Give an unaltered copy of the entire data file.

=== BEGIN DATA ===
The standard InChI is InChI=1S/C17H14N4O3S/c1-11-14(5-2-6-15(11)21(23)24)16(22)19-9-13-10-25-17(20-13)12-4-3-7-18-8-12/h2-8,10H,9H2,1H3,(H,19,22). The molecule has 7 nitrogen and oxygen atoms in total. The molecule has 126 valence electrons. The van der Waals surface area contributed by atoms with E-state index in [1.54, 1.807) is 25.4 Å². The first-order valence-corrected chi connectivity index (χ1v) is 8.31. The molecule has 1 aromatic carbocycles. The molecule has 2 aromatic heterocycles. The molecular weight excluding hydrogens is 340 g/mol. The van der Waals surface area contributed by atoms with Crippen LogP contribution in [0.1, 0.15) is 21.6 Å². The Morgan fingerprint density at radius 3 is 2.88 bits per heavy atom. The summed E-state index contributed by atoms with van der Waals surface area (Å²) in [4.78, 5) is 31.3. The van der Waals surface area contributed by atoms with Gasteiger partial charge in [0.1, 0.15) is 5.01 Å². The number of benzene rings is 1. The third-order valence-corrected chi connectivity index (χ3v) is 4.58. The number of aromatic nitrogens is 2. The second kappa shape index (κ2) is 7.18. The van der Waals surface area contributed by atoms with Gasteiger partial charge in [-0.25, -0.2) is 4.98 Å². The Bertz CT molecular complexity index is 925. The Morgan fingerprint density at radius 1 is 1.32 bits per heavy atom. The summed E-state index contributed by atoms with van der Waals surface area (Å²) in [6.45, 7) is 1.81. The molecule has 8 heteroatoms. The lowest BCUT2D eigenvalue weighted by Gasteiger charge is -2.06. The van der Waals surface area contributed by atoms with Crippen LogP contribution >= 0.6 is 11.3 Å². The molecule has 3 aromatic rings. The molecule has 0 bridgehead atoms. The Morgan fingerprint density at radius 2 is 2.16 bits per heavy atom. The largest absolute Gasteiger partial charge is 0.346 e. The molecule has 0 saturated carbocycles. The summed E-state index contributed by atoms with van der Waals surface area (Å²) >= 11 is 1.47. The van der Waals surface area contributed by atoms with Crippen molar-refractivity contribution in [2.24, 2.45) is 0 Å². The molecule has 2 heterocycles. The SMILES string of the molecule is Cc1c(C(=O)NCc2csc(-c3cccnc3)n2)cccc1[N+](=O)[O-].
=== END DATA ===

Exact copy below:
The standard InChI is InChI=1S/C17H14N4O3S/c1-11-14(5-2-6-15(11)21(23)24)16(22)19-9-13-10-25-17(20-13)12-4-3-7-18-8-12/h2-8,10H,9H2,1H3,(H,19,22). The molecule has 7 nitrogen and oxygen atoms in total. The molecule has 126 valence electrons. The van der Waals surface area contributed by atoms with E-state index in [1.54, 1.807) is 25.4 Å². The first-order valence-corrected chi connectivity index (χ1v) is 8.31. The molecule has 1 aromatic carbocycles. The molecule has 2 aromatic heterocycles. The molecular weight excluding hydrogens is 340 g/mol. The van der Waals surface area contributed by atoms with Crippen LogP contribution in [0.1, 0.15) is 21.6 Å². The Morgan fingerprint density at radius 3 is 2.88 bits per heavy atom. The summed E-state index contributed by atoms with van der Waals surface area (Å²) in [4.78, 5) is 31.3. The van der Waals surface area contributed by atoms with Gasteiger partial charge in [0.1, 0.15) is 5.01 Å². The number of benzene rings is 1. The third-order valence-corrected chi connectivity index (χ3v) is 4.58. The number of aromatic nitrogens is 2. The second kappa shape index (κ2) is 7.18. The van der Waals surface area contributed by atoms with Gasteiger partial charge in [-0.25, -0.2) is 4.98 Å². The Bertz CT molecular complexity index is 925. The Morgan fingerprint density at radius 1 is 1.32 bits per heavy atom. The summed E-state index contributed by atoms with van der Waals surface area (Å²) in [6.45, 7) is 1.81. The molecule has 8 heteroatoms. The lowest BCUT2D eigenvalue weighted by Gasteiger charge is -2.06. The van der Waals surface area contributed by atoms with Crippen LogP contribution >= 0.6 is 11.3 Å². The molecule has 3 aromatic rings. The molecule has 0 bridgehead atoms. The Morgan fingerprint density at radius 2 is 2.16 bits per heavy atom. The largest absolute Gasteiger partial charge is 0.346 e. The molecule has 0 saturated carbocycles. The summed E-state index contributed by atoms with van der Waals surface area (Å²) >= 11 is 1.47. The van der Waals surface area contributed by atoms with Crippen molar-refractivity contribution in [2.24, 2.45) is 0 Å². The molecule has 2 heterocycles. The SMILES string of the molecule is Cc1c(C(=O)NCc2csc(-c3cccnc3)n2)cccc1[N+](=O)[O-].